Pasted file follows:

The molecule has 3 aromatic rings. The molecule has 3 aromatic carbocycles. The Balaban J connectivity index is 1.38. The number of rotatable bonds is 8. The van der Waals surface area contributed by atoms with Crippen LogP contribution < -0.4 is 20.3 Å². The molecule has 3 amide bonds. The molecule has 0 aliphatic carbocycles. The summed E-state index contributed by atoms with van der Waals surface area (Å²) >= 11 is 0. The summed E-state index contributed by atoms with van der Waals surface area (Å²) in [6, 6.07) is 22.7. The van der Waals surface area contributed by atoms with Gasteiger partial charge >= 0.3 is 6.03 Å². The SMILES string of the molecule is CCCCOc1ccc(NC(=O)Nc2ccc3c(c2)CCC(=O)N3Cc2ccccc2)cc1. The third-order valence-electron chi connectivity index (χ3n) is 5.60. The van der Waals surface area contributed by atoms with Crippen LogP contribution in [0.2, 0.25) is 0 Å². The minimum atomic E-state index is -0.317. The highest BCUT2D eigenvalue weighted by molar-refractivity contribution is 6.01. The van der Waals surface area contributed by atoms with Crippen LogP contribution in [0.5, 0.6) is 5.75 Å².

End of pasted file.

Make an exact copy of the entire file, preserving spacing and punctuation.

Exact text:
The molecule has 3 aromatic rings. The molecule has 3 aromatic carbocycles. The Balaban J connectivity index is 1.38. The number of rotatable bonds is 8. The van der Waals surface area contributed by atoms with Crippen LogP contribution < -0.4 is 20.3 Å². The molecule has 3 amide bonds. The molecule has 0 aliphatic carbocycles. The summed E-state index contributed by atoms with van der Waals surface area (Å²) >= 11 is 0. The summed E-state index contributed by atoms with van der Waals surface area (Å²) in [6, 6.07) is 22.7. The van der Waals surface area contributed by atoms with Gasteiger partial charge >= 0.3 is 6.03 Å². The SMILES string of the molecule is CCCCOc1ccc(NC(=O)Nc2ccc3c(c2)CCC(=O)N3Cc2ccccc2)cc1. The third-order valence-electron chi connectivity index (χ3n) is 5.60. The van der Waals surface area contributed by atoms with Crippen LogP contribution in [0.2, 0.25) is 0 Å². The minimum atomic E-state index is -0.317. The highest BCUT2D eigenvalue weighted by molar-refractivity contribution is 6.01. The van der Waals surface area contributed by atoms with Crippen LogP contribution in [0.5, 0.6) is 5.75 Å².